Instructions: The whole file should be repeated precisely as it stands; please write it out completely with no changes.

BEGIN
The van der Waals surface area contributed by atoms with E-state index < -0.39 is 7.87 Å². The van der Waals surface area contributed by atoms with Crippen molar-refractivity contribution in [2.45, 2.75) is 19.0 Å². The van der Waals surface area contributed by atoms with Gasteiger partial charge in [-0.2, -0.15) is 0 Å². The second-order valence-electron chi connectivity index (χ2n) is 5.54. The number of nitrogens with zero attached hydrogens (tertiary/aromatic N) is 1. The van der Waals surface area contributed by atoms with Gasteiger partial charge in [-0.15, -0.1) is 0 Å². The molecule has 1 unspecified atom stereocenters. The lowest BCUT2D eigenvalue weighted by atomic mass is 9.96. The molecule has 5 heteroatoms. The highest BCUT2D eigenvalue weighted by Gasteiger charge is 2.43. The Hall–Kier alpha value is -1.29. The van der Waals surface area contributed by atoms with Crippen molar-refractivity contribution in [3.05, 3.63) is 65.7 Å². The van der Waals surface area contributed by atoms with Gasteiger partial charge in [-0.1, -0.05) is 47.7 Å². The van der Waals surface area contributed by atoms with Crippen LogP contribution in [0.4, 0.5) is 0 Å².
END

The van der Waals surface area contributed by atoms with E-state index < -0.39 is 7.87 Å². The van der Waals surface area contributed by atoms with Crippen molar-refractivity contribution in [2.45, 2.75) is 19.0 Å². The van der Waals surface area contributed by atoms with Gasteiger partial charge in [-0.2, -0.15) is 0 Å². The second-order valence-electron chi connectivity index (χ2n) is 5.54. The number of nitrogens with zero attached hydrogens (tertiary/aromatic N) is 1. The van der Waals surface area contributed by atoms with Gasteiger partial charge in [-0.15, -0.1) is 0 Å². The molecule has 1 unspecified atom stereocenters. The lowest BCUT2D eigenvalue weighted by atomic mass is 9.96. The molecule has 5 heteroatoms. The highest BCUT2D eigenvalue weighted by Gasteiger charge is 2.43. The Hall–Kier alpha value is -1.29. The van der Waals surface area contributed by atoms with Crippen molar-refractivity contribution in [3.05, 3.63) is 65.7 Å². The van der Waals surface area contributed by atoms with Gasteiger partial charge in [-0.1, -0.05) is 47.7 Å². The van der Waals surface area contributed by atoms with Crippen LogP contribution in [0.4, 0.5) is 0 Å².